Contentment: The New Happiness
The New Happiness
You would be hard-pressed to meet a person whose overall goal for seeking therapy, help, a new job, or really any other change in day-to-day living was not to be happy.
Happiness has become this standard that everyone is striving for, as they should; however, it is aloof and ever-changing. For some of my clients, they struggle with recognizing that they are happy or what being happy even feels like for them. They are able to look back on their lives and identify times when they were happy, but regularly notice that they do not recognize the emotion as it’s happening.
What this creates is a cycle of working and racing towards this goal that, at best, can be fleeting and difficult to accept if unfamiliar.
The objective of this blog is not to make anyone feel that happiness is not worth working towards and striving for; however, I do want to challenge readers to consider altering their goal to one of contentment rather than happiness.
The difference between being content and being happy is acceptance. It is believed that once overall contentment has been reached, the goal of happiness in a person’s life becomes easier to attain and to acknowledge.
What is contentment? How I define contentment in session is to be able to accept the things going on in your life, both those deemed positive and negative, and still recognize that your life is worthy. When a person is content with their life, a bad day can simply be a series of unfortunate events without being catastrophized or made into a failure.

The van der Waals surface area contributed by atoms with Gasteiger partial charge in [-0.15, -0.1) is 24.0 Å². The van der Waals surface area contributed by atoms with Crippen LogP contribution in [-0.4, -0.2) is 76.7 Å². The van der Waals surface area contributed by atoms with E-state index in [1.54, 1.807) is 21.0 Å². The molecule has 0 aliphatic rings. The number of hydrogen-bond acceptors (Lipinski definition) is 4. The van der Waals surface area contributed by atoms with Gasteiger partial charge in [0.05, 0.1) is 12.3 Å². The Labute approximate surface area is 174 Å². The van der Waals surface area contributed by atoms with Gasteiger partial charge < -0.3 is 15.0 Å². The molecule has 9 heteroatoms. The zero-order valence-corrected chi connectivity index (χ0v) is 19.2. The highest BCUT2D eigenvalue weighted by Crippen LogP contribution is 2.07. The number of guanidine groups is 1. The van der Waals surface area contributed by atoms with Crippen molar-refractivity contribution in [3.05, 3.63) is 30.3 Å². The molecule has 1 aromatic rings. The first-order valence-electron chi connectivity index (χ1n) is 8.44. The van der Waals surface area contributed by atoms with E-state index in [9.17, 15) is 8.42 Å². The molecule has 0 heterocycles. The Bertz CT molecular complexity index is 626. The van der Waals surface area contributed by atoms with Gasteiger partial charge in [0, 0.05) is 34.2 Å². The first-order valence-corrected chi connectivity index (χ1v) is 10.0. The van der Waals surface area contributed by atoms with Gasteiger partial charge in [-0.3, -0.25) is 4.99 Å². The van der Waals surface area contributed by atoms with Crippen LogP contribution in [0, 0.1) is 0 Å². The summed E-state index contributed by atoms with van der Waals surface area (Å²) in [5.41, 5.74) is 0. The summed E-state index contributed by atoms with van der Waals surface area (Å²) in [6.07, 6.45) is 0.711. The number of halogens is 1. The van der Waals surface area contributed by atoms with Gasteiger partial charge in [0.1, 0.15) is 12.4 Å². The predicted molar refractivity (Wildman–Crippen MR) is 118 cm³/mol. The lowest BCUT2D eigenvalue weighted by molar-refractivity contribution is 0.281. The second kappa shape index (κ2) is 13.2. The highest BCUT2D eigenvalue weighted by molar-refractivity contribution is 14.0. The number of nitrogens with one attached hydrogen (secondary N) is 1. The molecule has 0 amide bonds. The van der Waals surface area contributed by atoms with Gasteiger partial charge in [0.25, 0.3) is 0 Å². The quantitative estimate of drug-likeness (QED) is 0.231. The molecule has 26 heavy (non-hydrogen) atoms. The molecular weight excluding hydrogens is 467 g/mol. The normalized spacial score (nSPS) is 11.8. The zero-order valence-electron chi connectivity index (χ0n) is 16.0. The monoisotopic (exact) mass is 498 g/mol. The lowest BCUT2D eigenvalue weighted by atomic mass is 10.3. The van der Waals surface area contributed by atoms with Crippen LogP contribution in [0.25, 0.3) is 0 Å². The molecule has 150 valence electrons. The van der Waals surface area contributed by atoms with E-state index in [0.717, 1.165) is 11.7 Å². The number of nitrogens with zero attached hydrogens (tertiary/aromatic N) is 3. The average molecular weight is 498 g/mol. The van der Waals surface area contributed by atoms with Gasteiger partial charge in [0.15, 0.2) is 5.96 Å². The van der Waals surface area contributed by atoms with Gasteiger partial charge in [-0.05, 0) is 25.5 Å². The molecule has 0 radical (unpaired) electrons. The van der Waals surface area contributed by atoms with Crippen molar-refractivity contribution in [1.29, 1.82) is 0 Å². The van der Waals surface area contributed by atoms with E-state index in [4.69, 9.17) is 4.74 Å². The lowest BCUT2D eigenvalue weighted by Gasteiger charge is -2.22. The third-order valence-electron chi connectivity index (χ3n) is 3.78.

Contentment opens the door to the medium or in-between. A truly content person is neither sad nor happy at all times, but usually somewhere in the middle. By working to accept your life and choosing to maintain a content attitude, polarized thinking will (hopefully) decrease as well. What this can look like is less black and white thinking- less labeling instances in your life as bad versus good.
Contentment is Happiness
Overall contentment is on the road for being able to feel happy and to be able to enjoy your happiness as it is happening. Following the fact that our feelings are fleeting and can change over time, setting the standard of constant happiness is, at best, unattainable. On the other hand, it is completely obtainable and possible to set your intentions to a long-term goal of having more happy moments, being mindful enough to fully experience them, and strengthen your emotional connection to objects, people, and situations that trigger happiness for you.
So, what are some things you can do to move towards contentment?
First, think about where you’re starting the journey from- always bloom where you are planted.
If you recognize a natural pessimism towards your life, start with some gratitude or conscious recognition of positive experiences in your daily life.
A good practice is to begin sizing your problems correctly- not every problem is a full 10, some problems are more of a 2 or 3. By challenging catastrophized thinking, you give yourself a chance to see the hiccups in your life through a different lense.
Second, consider your routine. The habits and methods of completing tasks in your life can mean everything. If you don’t have a routine, this is your sign to get one. What is something that starts your day off well? What is something that you do that helps you sleep peacefully? If you don’t know what these things are, consider trying a few different things for a week at a time and listening to your body’s response.
Being content with your life means implementing radical acceptance, being conscious of your emotional reactions, and giving yourself the opportunity to experience happiness without pressure for perfection.